It was very disturbing looking, and people noticed. All night he was bombarded by total strangers begging to have their picture taken with him while he was drinking something &

Bob shakin' his bones on the dance floor. Apparently the DJ loved his costume - he played "Hit the road Jack" every time we walked into the room...

Jack Skellington

As Bob is 6'5'', I was dying to use his height for a costume. He's the only one I know of that is tall and lanky enough to pull off Jack.

The suit is an Abraham Lincoln costume pattern, made in pinstriped suiting, with the tails "shredded" to give them that worn skeletal look.

The "bat tie"was made by Bob (Robert Chapin) out of suiting over wire-frame "wings". The bat face on the tie was made of leather with brass rivet eyes. In my opinion, that tie made the costume!

Bob won first prize in the Magic Castle costume contest! That's two years in a row my partner has won in one of my costumes. <sigh> Always the bridesmaid, never a bride...

Sally (above with Jack)

Actually, it was kinda a no-brainer. While the Sally costume was accurately reproduced from reference photos, it isn't a terribly difficult costume. She's a ragdoll - so it's a simple patchwork sack dress.  After looking in vain for the correct  patterned fabrics,  I ended up buying plain colored fabrics in the right shades and hand-drawing the patterns on. (This includes the "stitches" which join all the pieces together.)  NOTE: The only thing I'd do differently next time is to paint the stitches which run across my arms and legs permanently onto a body-stocking (rather than directly onto my skin ) -  they smeared when dancing.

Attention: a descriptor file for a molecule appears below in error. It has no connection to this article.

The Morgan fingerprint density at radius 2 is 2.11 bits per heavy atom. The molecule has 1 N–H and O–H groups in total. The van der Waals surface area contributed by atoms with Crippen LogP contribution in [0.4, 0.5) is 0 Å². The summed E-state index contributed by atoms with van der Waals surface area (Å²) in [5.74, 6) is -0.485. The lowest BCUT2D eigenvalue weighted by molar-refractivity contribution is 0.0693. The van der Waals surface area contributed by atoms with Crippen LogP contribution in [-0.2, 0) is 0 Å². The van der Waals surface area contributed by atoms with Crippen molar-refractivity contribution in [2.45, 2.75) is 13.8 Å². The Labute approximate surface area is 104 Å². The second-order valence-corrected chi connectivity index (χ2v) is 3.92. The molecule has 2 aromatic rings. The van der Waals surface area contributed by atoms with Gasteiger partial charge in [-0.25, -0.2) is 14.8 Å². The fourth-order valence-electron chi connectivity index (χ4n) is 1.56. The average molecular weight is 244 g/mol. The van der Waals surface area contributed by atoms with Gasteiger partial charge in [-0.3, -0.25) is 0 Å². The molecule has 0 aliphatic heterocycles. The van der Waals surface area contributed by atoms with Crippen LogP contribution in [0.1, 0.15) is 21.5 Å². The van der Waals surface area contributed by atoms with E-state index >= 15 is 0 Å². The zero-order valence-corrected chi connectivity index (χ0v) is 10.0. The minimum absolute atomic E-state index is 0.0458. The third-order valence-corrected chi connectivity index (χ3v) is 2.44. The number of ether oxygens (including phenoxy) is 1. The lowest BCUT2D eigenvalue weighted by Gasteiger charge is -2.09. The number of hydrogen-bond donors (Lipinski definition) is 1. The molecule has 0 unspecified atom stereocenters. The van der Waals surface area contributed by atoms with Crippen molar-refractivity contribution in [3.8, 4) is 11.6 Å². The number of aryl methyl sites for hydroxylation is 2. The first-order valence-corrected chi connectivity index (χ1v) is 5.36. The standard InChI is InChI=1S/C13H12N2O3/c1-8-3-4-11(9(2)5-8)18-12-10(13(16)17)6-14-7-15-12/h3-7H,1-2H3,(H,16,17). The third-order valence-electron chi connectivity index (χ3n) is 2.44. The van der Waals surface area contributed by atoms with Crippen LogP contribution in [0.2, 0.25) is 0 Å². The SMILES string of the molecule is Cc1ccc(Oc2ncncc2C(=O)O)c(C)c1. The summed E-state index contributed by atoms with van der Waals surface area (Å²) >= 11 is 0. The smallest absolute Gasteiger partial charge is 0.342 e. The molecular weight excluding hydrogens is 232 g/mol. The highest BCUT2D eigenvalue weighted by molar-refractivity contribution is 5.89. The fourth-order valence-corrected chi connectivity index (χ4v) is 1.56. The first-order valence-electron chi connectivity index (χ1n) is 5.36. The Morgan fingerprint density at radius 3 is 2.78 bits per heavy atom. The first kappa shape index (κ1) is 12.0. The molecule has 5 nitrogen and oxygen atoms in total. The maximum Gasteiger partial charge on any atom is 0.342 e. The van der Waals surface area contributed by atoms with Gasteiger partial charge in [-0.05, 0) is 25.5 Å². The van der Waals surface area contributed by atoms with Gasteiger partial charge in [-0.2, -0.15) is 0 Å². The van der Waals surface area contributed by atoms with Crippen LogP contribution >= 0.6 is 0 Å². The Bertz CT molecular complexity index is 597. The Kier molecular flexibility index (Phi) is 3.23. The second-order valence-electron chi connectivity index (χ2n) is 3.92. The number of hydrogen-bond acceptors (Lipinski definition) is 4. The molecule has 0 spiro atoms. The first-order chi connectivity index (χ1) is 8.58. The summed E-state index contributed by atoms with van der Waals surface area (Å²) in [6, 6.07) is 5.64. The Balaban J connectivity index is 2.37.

Suki's Butterfly Gown -
2003 Labyrinth Ball

This fantasy gown was made for Suki Lammers for an evening with Brian Froud and company at the Labrynth Ball in Los Angeles. It was made from a peach/cream colored stretch velvet, with gold rickrack and tiny brass and purple enamel butterflies at the center front and hips.  The corset is fully boned and lined.  I'll be honest - cutting in poor lighting I completely forgot about the brushed nap of velvet (which can brush either up or down for it's "sheen")  But, as it turned out, I cut each opposing piece of dress, corset and sleeves out of the opposing nap. Thus, we ended up with a half-and-half harlequin-like texture to the velvet, which frankly I would have done on purpose had I thought of it!